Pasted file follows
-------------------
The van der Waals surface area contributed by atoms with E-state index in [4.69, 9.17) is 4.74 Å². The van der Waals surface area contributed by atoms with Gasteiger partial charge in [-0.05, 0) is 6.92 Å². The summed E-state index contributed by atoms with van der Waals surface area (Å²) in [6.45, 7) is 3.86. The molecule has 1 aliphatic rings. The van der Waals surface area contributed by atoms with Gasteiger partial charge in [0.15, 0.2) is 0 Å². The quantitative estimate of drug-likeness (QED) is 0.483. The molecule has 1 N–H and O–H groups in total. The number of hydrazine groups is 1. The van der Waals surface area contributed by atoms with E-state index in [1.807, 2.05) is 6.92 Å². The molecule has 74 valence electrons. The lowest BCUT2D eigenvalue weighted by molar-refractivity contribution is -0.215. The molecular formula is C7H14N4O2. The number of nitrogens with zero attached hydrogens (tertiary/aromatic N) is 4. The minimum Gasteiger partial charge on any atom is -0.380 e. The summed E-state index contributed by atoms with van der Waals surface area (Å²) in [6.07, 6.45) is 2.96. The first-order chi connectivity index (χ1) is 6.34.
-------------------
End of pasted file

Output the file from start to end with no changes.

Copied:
The van der Waals surface area contributed by atoms with E-state index in [4.69, 9.17) is 4.74 Å². The van der Waals surface area contributed by atoms with Gasteiger partial charge in [-0.05, 0) is 6.92 Å². The summed E-state index contributed by atoms with van der Waals surface area (Å²) in [6.45, 7) is 3.86. The molecule has 1 aliphatic rings. The van der Waals surface area contributed by atoms with Gasteiger partial charge in [0.15, 0.2) is 0 Å². The quantitative estimate of drug-likeness (QED) is 0.483. The molecule has 1 N–H and O–H groups in total. The number of hydrazine groups is 1. The van der Waals surface area contributed by atoms with E-state index in [1.807, 2.05) is 6.92 Å². The molecule has 74 valence electrons. The lowest BCUT2D eigenvalue weighted by molar-refractivity contribution is -0.215. The molecular formula is C7H14N4O2. The number of nitrogens with zero attached hydrogens (tertiary/aromatic N) is 4. The minimum Gasteiger partial charge on any atom is -0.380 e. The summed E-state index contributed by atoms with van der Waals surface area (Å²) in [6.07, 6.45) is 2.96. The first-order chi connectivity index (χ1) is 6.34.